I LOVE this band! I had the Fitbit One (clip) for 3 years....its been washed, went swimming, left in dressing rooms, you name it. I'm honestly surprised I didn't lose it sooner. While I loved the simplicity of the One, when I finally lost it the Flex 2 is the same price so I figured I'd try to make the switch.....I was nervous about a wrist tracker from stories about grossly inaccurate step counts. I have a very small wrist and found this to be thinner on my wrist than my Michael Kors watch. It is extremely lightweight, and simple. If you are "gadgety" and want more of a watch function, this won't be it for you. All it does is with 2 quick taps shows your progress on the buttons during the day. It will vibrate with calls and texts, and can remind you to move your 250 steps an hour. It has done a good job with sleep tracking, and I must say is pretty accurate with the step count.Pros:Extremely lightweight, not bulky and the lavender is a gorgeous color.Easy to snap on, and can be worn loose or snug.Water proof-I don't wear it in the shower but put it on right after and don't have to worry about unclipping like my old one when I switch from Pj's to work pants, to workout gear, etc.....Put it on and forget about it (unlike the dressing room I had to go back to 2 hours later after trying on clothes once).Vibrates with texts/calls/reminds you to move every hourEasy syncing/tracking on phone-you can't see anything from the band so you have to sync periodically throughout the day from the app. I have my phone all the time so that's not a big deal for me.Removable tracker pops out easily and can be used in other accessories.Cons:No watch/HR/caller ID functionNo stair climber function-for some reason I really liked that with the One. Kinda bummed.Overall I would say this is an excellent product. Since I have a watch and am not a hardcore workout person, I don't need the extra bells and whistles of other Fitbit models. It does the job, and is holding up nicely. Would recommend.
October 7, 2016
I have never had a fitbit or anything like it, but my friend came to me, one day all excited about her new fitbit, so I decided to get one, that very day. My fitbit flex 2 arrived last night. The fitbit flex comes with 2 decent plastic bands, a small and a large. I chose the small, to wear, which is a pretty good size. I downloaded the app on my I phone 5. I charged the battery and I attempted to sync the fitbit to my phone. The fitbit did not sync immediately, but as soon as I turned my blue tooth off and on, the fitbit synced rather quickly to my phone. I put the fitbit on my wrist. It is quite comfortable, but a little sweaty, once you really start moving. I am an overweight person, and I have not exercised in quite some time. I have to say, I was extremely motivated today, I was excited and determined to go from 0 to 10, 000 steps. I could not believe how happy, I was to see the steps, keep moving upward. I was over the moon, when I reached my goal. The fitbit dashboard on my phone, is amazing, it tells you your steps, food intake, calories burned, sleep activity etc. I am anxious to see my sleep recordings in the morning, over all I am happy with my new toy. Hopefully this will give me the push, I need in 2017 to make some better lifestyle changes. UPDATE-January 13, 2017-My advice give yourself a realistic goal, don't get me wrong, 10,000 steps is achievable, but it is really hard to do, if you are focused and motivated, you can do it, I have personally done over 10,000 steps everyday, in fact, yesterday, I did over 16,000 steps, I use music and I do some stepping in the morning, at night, of course throughout the day.FYI- I love the sleep tracking, it is pretty accurate, it tells you how many times, you wake up, at night, how many times, you are restless, when you went to sleep, when you wake up, I am truly addicted to fitbit.UPDATE-February 25, 2017-I am still doing at least 10,000 steps or more every day. I love the challenges within the fitbit community. There are friend requests and you or other people can challenge each other, to see who can do the most steps, in a day, a weekend, a week. I really love goal day, where each person strives to complete his or her goal. The challenges are really a great motivator for me, to continue to exercise. UPDATE-APRIL 28, 2017-Have had to no problems with my fitbit, still love my fitbit, still using it and still getting 10, 000 steps or more in a day:) no longer a couch potatoUPDATE-JUNE 30.2017-Have had no problems with my fitbit, still love it, I have started to use the food log, which is on the dashboard of the app. The food log is great, you key in what you ate and it automatically pulls up the food and you add it to your log. It is good because it allows me to be more aware of all the food, I have eaten. It also tells me, when I have gone over the amount of food, I am allowed to eat for that, day, according to my weight. I have lost 20 pounds, still loving my fitbit:)UPDATE:SEPTEMBER 11-Fitbit still works great, no problems. I am still addicted to hitting my steps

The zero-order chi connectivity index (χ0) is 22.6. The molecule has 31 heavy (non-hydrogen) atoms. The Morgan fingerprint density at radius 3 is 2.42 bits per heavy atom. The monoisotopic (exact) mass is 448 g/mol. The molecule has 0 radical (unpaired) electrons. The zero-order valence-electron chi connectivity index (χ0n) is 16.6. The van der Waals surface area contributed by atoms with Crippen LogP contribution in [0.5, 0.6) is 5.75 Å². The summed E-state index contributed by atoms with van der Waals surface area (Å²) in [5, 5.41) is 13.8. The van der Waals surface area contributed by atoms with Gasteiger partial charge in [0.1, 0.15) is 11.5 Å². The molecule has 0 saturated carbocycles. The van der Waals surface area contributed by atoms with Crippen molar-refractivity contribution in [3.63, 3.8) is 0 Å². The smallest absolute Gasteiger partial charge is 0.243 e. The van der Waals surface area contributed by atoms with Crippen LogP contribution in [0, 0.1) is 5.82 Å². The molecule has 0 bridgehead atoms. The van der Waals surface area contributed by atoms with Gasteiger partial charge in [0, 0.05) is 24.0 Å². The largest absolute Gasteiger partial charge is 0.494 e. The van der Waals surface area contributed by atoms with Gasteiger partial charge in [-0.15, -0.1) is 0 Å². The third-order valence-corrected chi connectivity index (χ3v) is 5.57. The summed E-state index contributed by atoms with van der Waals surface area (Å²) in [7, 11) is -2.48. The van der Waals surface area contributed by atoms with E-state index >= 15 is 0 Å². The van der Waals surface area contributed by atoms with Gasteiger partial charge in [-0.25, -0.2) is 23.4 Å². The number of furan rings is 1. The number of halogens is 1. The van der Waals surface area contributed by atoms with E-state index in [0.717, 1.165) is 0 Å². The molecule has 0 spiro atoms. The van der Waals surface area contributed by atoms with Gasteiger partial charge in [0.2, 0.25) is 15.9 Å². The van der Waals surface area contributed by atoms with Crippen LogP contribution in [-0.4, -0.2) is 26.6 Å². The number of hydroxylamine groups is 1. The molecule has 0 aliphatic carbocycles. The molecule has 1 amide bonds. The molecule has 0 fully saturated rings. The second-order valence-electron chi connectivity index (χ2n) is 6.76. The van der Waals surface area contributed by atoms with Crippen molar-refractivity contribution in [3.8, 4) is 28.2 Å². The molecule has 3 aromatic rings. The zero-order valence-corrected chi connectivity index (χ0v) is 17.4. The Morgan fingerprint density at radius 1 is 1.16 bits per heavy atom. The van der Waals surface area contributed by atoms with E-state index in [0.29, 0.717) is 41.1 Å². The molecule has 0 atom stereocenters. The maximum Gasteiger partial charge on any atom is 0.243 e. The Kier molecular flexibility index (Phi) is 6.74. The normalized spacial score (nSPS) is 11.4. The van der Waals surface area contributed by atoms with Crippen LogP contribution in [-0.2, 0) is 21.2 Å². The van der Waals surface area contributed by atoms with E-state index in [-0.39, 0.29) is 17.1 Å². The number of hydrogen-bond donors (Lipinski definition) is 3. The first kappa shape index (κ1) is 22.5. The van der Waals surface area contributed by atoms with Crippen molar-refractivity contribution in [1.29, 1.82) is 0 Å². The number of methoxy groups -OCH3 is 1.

January 7, 2017
Fitbit Flex review: A most versatile, feature-packed tracker